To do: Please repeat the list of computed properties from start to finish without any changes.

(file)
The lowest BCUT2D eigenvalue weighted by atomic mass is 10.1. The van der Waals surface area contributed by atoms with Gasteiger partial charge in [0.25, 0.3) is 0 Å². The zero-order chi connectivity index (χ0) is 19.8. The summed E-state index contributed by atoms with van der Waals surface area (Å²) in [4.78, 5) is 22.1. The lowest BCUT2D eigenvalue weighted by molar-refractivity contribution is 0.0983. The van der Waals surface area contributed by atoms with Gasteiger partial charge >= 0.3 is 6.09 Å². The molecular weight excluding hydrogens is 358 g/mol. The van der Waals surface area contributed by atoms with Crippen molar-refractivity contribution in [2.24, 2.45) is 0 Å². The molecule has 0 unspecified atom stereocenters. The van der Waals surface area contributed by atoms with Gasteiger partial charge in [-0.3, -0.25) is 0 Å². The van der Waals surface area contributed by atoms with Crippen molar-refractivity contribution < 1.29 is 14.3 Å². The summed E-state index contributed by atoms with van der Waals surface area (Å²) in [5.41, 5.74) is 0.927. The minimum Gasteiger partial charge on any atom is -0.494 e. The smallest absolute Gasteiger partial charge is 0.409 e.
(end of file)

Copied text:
The lowest BCUT2D eigenvalue weighted by atomic mass is 10.1. The van der Waals surface area contributed by atoms with Gasteiger partial charge in [0.25, 0.3) is 0 Å². The zero-order chi connectivity index (χ0) is 19.8. The summed E-state index contributed by atoms with van der Waals surface area (Å²) in [4.78, 5) is 22.1. The lowest BCUT2D eigenvalue weighted by molar-refractivity contribution is 0.0983. The van der Waals surface area contributed by atoms with Gasteiger partial charge >= 0.3 is 6.09 Å². The molecular weight excluding hydrogens is 358 g/mol. The van der Waals surface area contributed by atoms with Crippen molar-refractivity contribution in [2.24, 2.45) is 0 Å². The molecule has 0 unspecified atom stereocenters. The van der Waals surface area contributed by atoms with Gasteiger partial charge in [-0.3, -0.25) is 0 Å². The van der Waals surface area contributed by atoms with Crippen molar-refractivity contribution < 1.29 is 14.3 Å². The summed E-state index contributed by atoms with van der Waals surface area (Å²) in [5.41, 5.74) is 0.927. The minimum Gasteiger partial charge on any atom is -0.494 e. The smallest absolute Gasteiger partial charge is 0.409 e.